Limbo (and Legitimacy) Lost
That’s because this is a change originating from within the Catholic Church as the culmination of an investigation started by the late Pope John Paul II. Based on recommendations from the Church’s International Theological Commission, Pope Benedict XVI is expected to abolish Limbo, effectively wiping the dimension from the heavenly fabric forever.
According to tradition, Limbo is a region between Heaven and Hell that is distinct from Purgatory in that it offers no passage to other heavenly realms. Whereas Purgatory is essentially “God’s waiting room,” offering salvation to moderate sinners who have burned off their misdeeds, Limbo is a final destination. The concept dates back to the 1200s, where it arose as an answer to the problem of where the souls of unbaptised children go after death. Additionally, the realm was cited as the temporary residence of the souls of those who died before Christ’s resurrection. Though never officially part of Catholic doctrine, Limbo has seen firm support in the past. In addition to appearing in Dante’s Divine Comedy and the works of Renaissance artists like Giotto, Limbo has been decisively recognized by Pope Pius X as recently as 1905: “Children who die without being baptised go to limbo, where they don't enjoy God, but don't suffer either, because whilst carrying the original sin... they don't deserve paradise but neither do they deserve hell or purgatory.” Saint Thomas Aquinas had even gone so far as to describe Limbo, calling it an “eternal state of natural joy” similar to joys felt on earth but less profound than the supernatural joy of the beatific vision.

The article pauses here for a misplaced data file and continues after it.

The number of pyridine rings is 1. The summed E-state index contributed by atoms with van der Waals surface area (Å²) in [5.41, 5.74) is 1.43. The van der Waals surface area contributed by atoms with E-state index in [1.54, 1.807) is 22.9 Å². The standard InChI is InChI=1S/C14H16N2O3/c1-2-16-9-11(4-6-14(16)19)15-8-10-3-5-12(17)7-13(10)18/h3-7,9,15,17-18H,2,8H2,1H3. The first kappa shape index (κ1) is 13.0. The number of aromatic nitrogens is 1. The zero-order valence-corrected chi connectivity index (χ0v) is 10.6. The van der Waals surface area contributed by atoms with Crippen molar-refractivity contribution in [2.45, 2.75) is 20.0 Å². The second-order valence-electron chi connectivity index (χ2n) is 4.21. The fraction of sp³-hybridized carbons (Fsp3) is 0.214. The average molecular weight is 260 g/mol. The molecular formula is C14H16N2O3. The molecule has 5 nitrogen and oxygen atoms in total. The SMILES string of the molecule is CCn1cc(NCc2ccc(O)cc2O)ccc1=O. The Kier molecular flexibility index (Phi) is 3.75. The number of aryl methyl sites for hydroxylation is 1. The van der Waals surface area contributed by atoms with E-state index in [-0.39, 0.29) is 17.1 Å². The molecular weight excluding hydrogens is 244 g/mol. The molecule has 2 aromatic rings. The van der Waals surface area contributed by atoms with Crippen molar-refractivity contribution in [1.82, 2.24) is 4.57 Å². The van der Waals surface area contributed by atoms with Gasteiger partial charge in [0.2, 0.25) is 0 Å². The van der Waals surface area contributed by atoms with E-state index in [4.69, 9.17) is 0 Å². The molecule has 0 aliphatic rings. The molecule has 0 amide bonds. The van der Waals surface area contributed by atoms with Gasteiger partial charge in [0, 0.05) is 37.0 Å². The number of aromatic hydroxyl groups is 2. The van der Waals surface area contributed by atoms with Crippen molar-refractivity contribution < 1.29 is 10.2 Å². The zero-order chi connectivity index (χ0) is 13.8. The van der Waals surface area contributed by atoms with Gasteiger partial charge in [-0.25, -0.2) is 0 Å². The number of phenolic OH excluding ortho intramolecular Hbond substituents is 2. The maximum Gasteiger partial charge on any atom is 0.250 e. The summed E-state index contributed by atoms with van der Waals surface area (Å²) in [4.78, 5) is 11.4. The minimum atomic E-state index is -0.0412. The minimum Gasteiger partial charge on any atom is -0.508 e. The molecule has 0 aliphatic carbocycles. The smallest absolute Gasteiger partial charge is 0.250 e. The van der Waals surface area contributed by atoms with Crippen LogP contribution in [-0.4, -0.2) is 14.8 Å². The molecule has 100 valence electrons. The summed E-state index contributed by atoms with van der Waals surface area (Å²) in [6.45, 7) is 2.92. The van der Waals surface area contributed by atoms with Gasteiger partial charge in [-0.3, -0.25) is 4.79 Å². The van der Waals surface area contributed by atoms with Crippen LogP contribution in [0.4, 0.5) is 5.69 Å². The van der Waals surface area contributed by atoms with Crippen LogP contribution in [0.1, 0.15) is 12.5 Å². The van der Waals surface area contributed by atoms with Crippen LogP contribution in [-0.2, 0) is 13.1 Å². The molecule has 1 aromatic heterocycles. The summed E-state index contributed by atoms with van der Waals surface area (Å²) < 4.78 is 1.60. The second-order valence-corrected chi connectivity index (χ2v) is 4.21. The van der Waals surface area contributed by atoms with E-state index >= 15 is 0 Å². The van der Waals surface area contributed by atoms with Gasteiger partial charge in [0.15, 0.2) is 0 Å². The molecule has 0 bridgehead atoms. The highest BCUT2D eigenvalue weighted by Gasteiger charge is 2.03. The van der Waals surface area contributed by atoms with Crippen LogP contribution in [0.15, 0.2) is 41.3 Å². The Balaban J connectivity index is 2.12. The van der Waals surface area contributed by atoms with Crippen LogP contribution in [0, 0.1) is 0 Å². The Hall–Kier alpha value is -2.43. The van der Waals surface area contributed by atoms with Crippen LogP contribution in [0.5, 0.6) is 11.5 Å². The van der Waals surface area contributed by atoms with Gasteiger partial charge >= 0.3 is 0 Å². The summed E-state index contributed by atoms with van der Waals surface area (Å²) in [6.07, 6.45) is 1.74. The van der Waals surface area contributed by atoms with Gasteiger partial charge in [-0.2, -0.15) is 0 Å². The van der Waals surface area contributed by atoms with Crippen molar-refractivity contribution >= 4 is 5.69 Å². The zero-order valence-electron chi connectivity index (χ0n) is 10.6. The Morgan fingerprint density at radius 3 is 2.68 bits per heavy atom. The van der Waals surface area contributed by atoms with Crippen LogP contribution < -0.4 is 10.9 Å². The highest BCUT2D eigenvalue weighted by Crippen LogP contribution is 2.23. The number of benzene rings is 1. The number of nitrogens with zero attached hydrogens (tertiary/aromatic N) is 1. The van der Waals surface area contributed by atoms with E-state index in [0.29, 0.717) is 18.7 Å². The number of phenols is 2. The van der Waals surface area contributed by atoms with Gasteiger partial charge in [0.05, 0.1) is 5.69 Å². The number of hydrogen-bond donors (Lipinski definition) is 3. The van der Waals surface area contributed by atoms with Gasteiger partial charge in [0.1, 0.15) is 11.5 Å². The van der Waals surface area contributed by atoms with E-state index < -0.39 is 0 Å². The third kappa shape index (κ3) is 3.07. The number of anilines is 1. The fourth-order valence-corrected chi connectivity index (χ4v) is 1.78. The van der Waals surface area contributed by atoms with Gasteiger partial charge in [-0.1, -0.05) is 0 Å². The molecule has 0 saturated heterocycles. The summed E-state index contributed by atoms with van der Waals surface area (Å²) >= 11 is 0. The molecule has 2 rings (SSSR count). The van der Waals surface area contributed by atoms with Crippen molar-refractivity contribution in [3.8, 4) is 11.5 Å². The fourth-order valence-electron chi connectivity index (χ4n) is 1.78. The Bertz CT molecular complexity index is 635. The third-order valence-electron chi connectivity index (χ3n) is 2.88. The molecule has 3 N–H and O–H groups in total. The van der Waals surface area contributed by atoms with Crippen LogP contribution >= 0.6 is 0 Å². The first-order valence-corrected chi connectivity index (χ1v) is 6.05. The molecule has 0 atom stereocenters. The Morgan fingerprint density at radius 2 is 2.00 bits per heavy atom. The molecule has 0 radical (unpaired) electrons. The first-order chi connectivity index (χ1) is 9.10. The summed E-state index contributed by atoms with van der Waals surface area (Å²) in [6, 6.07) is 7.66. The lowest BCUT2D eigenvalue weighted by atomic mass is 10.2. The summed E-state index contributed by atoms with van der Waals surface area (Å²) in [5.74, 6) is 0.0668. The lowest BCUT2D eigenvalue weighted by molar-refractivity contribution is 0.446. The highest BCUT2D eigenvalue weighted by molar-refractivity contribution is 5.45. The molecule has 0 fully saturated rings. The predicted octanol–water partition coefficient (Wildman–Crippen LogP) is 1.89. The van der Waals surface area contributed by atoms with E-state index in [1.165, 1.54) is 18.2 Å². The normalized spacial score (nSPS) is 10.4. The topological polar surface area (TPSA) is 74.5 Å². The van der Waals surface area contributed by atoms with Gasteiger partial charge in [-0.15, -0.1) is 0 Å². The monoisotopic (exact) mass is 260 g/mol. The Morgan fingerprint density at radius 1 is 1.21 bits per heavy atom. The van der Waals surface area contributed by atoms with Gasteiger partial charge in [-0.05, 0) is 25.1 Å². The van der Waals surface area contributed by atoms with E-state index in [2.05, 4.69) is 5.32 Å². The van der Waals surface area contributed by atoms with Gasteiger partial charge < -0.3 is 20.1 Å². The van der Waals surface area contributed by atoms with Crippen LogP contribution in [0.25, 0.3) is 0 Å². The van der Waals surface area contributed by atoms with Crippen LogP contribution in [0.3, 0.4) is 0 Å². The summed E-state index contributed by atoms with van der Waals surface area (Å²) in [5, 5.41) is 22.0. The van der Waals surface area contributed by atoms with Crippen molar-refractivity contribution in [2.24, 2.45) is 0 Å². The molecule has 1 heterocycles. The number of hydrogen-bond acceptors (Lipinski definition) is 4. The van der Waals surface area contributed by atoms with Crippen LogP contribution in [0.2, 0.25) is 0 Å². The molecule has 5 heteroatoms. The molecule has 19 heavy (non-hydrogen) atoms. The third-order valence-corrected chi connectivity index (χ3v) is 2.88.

However pleasant or unpleasant Limbo actually is (or is supposed to be), the Church’s handling of children (who would now be entrusted to “the mercy of God”) is much harsher than rival religions. Under Islam, for example, all children are welcomed in Heaven without any additional requirements. The growing number of more popular alternatives may be one reason for the Church’s relatively sudden change of policy, as telegraph.co.uk implies: “More than six million children die of hunger every year in underdeveloped countries where the Church is keen to see its support continue to grow…It is concerned that the concept of limbo may not impress potential converts.”
If the Church’s motives include wooing new converts to augment its power, then I consider Benedict’s decision one of the most shameful acts in history. How can an organization maintain that it is good when resorting to deception and modern marketing practices to dupe individuals into accepting “Catholicism 2.0, the new and improved version?” And even if the Church’s motives are only to rectify an incorrect assumption, other serious questions arise. How many other concepts does the Church falsely endorse? From where does Church doctrine actually originate? Surely it cannot be God, because Benedict’s action would overrule God’s word. Surely it cannot be from another credible source, because this source has apparently been ruled erroneous. So where does the Church find its teachings?
Perhaps impoverished converts will not stumble upon these questions as they are blinded by Catholicism’s shiny new packaging. Perhaps they will be impressed by the omnibenevolent Catholic God who doesn’t penalize young children for sins they have not fully committed. This is all speculation. But what is definite about Limbo’s elimination is this: Whatever the Church gains in membership, it loses much more in legitimacy.